This is a summary, written by members of the CITF Secretariat, of:
Bhatt M, Zemek RL, Tang K, Malley R, Plint AC, Pham-Huy A, Dawson J, McGahern C, Pelchat M, Arnold C, Galipeau Y, Langlois MA. Antibody Seronegativity in COVID-19 RT-PCR-Positive Children. Pediatr Infect Dis J. 2022 May 9. doi: 10.1097/INF.0000000000003573.
The results and/or conclusions contained in the research do not necessarily reflect the views of all CITF members.
Published in the Pediatric Infectious Disease Journal, this CITF-funded study led by Dr. Marc-André Langlois, along with Malaa Bhatt, Roger Zemek (University of Ottawa) found that approximately 1 in 8 individuals with COVID-19 did not develop antibodies detectable in blood serum (a process known as seroconversion) as a result of infection. Children, particularly the youngest, were approximately half as likely to seroconvert compared with adults. The paper also points out that the absence of fever/chills was the only strong symptomatic predictor of an inability to create antibodies.
- Most individuals who were positive for COVID-19 by PCR test (287 of 330) seroconverted.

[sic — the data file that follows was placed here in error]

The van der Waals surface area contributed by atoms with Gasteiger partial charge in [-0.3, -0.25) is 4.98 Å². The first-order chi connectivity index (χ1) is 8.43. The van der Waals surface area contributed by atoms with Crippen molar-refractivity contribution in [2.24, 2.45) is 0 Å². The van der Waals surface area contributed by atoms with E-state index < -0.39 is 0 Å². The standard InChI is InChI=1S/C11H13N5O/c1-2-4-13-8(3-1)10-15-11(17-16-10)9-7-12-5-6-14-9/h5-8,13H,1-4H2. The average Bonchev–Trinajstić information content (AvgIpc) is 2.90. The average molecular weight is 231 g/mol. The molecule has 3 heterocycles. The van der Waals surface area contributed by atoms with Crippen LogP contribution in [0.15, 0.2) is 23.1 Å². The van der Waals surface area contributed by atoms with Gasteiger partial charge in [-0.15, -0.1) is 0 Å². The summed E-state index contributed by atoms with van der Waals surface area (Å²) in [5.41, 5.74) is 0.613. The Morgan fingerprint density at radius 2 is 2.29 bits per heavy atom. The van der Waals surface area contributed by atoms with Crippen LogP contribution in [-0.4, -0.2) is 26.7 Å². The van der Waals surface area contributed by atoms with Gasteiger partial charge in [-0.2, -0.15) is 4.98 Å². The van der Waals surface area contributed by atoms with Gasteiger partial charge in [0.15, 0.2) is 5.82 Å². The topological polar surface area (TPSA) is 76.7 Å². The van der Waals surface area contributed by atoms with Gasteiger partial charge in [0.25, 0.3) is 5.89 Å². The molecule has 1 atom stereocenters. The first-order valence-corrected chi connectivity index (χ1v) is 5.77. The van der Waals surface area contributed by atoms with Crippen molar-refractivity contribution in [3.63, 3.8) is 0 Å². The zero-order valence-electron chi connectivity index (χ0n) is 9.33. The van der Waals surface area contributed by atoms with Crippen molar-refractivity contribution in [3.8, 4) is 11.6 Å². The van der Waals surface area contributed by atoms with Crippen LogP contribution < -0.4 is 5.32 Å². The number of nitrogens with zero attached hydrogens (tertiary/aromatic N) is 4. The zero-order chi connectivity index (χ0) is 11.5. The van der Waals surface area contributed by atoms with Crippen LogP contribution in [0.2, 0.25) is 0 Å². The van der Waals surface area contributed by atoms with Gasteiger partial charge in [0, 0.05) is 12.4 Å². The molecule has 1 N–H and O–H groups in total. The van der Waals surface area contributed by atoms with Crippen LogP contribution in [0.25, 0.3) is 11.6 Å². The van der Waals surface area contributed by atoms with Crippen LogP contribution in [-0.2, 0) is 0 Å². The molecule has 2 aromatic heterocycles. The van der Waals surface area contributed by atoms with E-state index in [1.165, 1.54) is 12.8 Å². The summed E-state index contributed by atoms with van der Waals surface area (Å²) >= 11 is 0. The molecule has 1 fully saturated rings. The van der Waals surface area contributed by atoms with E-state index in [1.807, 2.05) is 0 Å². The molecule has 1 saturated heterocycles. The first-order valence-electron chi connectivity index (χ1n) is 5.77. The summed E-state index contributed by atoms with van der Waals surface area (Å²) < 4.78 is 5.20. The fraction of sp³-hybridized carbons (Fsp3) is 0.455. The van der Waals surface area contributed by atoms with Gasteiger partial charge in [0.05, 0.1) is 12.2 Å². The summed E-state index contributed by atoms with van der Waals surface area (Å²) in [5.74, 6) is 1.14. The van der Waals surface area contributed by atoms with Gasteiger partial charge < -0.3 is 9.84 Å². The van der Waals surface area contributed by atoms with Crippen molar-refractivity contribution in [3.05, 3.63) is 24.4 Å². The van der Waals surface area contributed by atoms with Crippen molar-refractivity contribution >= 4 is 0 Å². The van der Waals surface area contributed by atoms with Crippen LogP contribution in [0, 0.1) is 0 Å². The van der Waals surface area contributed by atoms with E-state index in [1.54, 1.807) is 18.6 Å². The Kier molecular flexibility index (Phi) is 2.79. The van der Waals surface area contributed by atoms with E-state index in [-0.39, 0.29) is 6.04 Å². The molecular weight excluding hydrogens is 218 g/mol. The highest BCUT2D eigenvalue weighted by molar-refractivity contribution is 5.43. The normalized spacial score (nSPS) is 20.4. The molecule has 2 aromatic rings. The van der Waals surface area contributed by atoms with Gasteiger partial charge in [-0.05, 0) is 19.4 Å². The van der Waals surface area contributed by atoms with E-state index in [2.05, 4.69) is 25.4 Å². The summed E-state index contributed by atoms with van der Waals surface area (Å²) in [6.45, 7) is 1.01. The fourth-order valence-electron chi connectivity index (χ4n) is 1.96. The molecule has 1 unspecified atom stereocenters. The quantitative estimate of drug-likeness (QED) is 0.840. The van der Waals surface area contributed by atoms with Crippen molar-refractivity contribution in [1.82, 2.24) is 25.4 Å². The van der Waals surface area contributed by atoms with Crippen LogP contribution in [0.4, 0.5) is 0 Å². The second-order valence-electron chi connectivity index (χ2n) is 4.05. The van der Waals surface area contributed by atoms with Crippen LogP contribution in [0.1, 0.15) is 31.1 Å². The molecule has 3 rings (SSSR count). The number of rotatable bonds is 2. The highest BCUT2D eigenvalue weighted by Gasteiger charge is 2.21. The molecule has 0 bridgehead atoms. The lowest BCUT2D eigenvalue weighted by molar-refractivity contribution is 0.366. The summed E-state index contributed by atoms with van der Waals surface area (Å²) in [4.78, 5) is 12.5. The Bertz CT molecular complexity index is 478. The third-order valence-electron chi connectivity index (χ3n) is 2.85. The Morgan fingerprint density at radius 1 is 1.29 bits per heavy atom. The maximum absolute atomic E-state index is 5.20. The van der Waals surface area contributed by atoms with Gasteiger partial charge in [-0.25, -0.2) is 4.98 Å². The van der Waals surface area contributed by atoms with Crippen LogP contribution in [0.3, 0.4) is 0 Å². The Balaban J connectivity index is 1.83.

- Of the 43 individuals (13%) who did not seroconvert, 63% (27/43) were children (median age was 12-years-old).
- All hospitalized participants (10/330, 3%) did have an immune response to infection.
- Children up to the age of 4 had lower odds of seroconversion than older children (aged 5-17) and adults (>18 years old). Odds of seroconversion increased with age.
- Individuals who were asymptomatic at the time of RT-PCR testing were no more or less likely to seroconvert.
- Seroconversion was not associated with time since infection (≤30 vs >30 days).
- The number of reported symptoms was not associated with seroconversion. However, the presence of fever/chills was associated with increased rate of seroconversion.
Theoretically, memory B-cells and T-cells may contribute to protection against coronavirus disease even in the absence of circulating antibodies. Having a natural infection does not diminish the recommendation for widespread vaccination and highlights the need for public health messaging that informs populations that the development of antibodies, and possibly of immunity, cannot be assumed after a symptomatic infection.
This study was a part of the prospective case-ascertained study of household COVID-19 transmission in Ottawa. The study collected participant samples from September 2020 to March 2021 and investigated the SARS-CoV-2 RT-PCR–positive individuals that did not seroconvert and factors associated with non-seroconversion. The study included 330 RT-PCR positive participants- 162 children (median age of 8.9 years) and 168 adults (median age of 40.7 years). Vaccinated individuals were excluded from the study.